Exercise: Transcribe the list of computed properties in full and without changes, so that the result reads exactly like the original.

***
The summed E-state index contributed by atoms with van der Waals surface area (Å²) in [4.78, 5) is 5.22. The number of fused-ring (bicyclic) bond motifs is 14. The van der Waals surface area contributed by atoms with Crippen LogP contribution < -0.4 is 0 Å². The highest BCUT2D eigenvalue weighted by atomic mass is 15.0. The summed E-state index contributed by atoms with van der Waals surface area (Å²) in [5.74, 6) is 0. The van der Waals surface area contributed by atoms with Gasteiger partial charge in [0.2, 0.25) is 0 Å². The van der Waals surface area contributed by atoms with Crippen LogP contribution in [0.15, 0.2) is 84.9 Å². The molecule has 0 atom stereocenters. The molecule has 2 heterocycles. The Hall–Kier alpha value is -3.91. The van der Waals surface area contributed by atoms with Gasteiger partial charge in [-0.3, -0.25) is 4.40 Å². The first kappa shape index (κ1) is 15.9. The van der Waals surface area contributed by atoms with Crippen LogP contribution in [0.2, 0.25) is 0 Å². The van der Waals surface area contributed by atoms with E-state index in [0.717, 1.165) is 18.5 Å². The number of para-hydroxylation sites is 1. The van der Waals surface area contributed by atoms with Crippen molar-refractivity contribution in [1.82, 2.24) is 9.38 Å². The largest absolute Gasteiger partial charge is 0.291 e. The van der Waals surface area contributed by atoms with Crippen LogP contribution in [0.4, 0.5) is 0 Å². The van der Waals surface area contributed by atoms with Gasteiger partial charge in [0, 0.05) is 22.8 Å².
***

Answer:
The summed E-state index contributed by atoms with van der Waals surface area (Å²) in [4.78, 5) is 5.22. The number of fused-ring (bicyclic) bond motifs is 14. The van der Waals surface area contributed by atoms with Crippen LogP contribution < -0.4 is 0 Å². The highest BCUT2D eigenvalue weighted by atomic mass is 15.0. The summed E-state index contributed by atoms with van der Waals surface area (Å²) in [5.74, 6) is 0. The van der Waals surface area contributed by atoms with Gasteiger partial charge in [0.2, 0.25) is 0 Å². The van der Waals surface area contributed by atoms with Crippen LogP contribution in [0.15, 0.2) is 84.9 Å². The molecule has 0 atom stereocenters. The molecule has 2 heterocycles. The Hall–Kier alpha value is -3.91. The van der Waals surface area contributed by atoms with Gasteiger partial charge in [-0.3, -0.25) is 4.40 Å². The first kappa shape index (κ1) is 15.9. The van der Waals surface area contributed by atoms with Crippen LogP contribution in [0.2, 0.25) is 0 Å². The van der Waals surface area contributed by atoms with E-state index in [0.717, 1.165) is 18.5 Å². The number of para-hydroxylation sites is 1. The van der Waals surface area contributed by atoms with Crippen molar-refractivity contribution in [1.82, 2.24) is 9.38 Å². The largest absolute Gasteiger partial charge is 0.291 e. The van der Waals surface area contributed by atoms with Crippen LogP contribution in [0.4, 0.5) is 0 Å². The van der Waals surface area contributed by atoms with Gasteiger partial charge in [0, 0.05) is 22.8 Å².